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Is it OK to Give on a Credit Card? No!

Posted by Matt Postiff May 10, 2012 on Matt Postiff's Blog under Church 

Sometimes when I run into a topic for the third time or so, I have to write a post to "get it out of my system." Here's one such post.

Should a church member give on a credit card? The Wall Street Journal Sunday edition (May 6, 2012) has a story entitled "Trust in the Lord...But Check Out the Church" by Veronica Dagher. A portion of it was: "While the couple was very committed to their church, they were also putting themselves in financial jeopardy by racking up debt by tithing on a credit card they weren't able to pay in full every month..."

I would advise this couple to immediately stop giving on their credit card. In fact, I would discourage anyone from giving to their church on a credit card. I might be persuaded about giving on a debit card because that draws from money the couple already has, but the transaction fees are an unnecessary waste of donated funds for the minor increase in convenience. A better method is to give using personal check, cash, or an automated bill-pay through your bank.

Some object to credit-card giving because it feels impersonal or the church gets charged a transaction fee (see Is it OK to Tithe With a Credit Card?). I object because giving on borrowed funds is not Biblical.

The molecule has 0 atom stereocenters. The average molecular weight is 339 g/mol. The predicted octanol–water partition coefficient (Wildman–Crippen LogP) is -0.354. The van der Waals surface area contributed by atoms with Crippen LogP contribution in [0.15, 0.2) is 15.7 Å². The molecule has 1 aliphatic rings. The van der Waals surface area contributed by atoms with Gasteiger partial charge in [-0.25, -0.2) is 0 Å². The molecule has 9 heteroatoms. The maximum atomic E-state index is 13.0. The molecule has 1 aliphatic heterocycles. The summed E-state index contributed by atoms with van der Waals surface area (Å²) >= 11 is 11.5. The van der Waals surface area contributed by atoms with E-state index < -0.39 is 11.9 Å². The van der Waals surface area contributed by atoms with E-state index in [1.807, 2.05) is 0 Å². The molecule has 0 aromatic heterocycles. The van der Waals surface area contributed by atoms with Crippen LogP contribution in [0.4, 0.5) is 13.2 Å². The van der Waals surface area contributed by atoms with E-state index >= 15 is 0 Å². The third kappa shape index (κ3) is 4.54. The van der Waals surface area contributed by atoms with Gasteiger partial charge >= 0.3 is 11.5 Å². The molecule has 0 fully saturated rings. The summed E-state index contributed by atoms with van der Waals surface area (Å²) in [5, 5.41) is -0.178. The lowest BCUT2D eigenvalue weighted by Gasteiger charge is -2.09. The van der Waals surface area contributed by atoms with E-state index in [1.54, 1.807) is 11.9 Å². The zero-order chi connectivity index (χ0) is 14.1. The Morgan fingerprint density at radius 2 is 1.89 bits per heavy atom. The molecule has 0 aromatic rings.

The principle that underlies my advice is this: "For if there is first a willing mind, it is accepted according to what one has, and not according to what he does not have" (2 Corinthians 8:12 NKJ).

In other words, giving should come from money that you already have. God happily accepts giving of that sort. Verse 11 reiterates the encouragement to give according to the means that you have. Giving should not come from prospective money that you have not yet earned, because you have no way of knowing if you will actually earn it. James 4:15 reminds us that the future is in the hands of God and we have to conduct ourselves accordingly.

This is the main reason that I do not support the "faith-promise" method of missionary support. I suppose the "if" clause that is inherent in the faith-promise is the escape hatch, but we simply do not know what we will earn. Instead, we encourage people to work, earn a living, and from what they take in each pay period, carefully think through what they should give. Planning ahead is fine, as is planning a certain percentage of your income to give.

One more thing, while I'm on the subject of giving. The tithe may be an appropriate level of giving. However, the tithe is not mandated for the New Testament Christian. For those that are destitute, 10% may be too much to give if they cannot meet their basic needs. That doesn't let anyone off the hook, because just about everyone can give something (maybe money, maybe time, or something else). But for those who are wealthy, giving a tithe would be sinfully stingy.

Whether a lot or a little, just don't give on a credit card!

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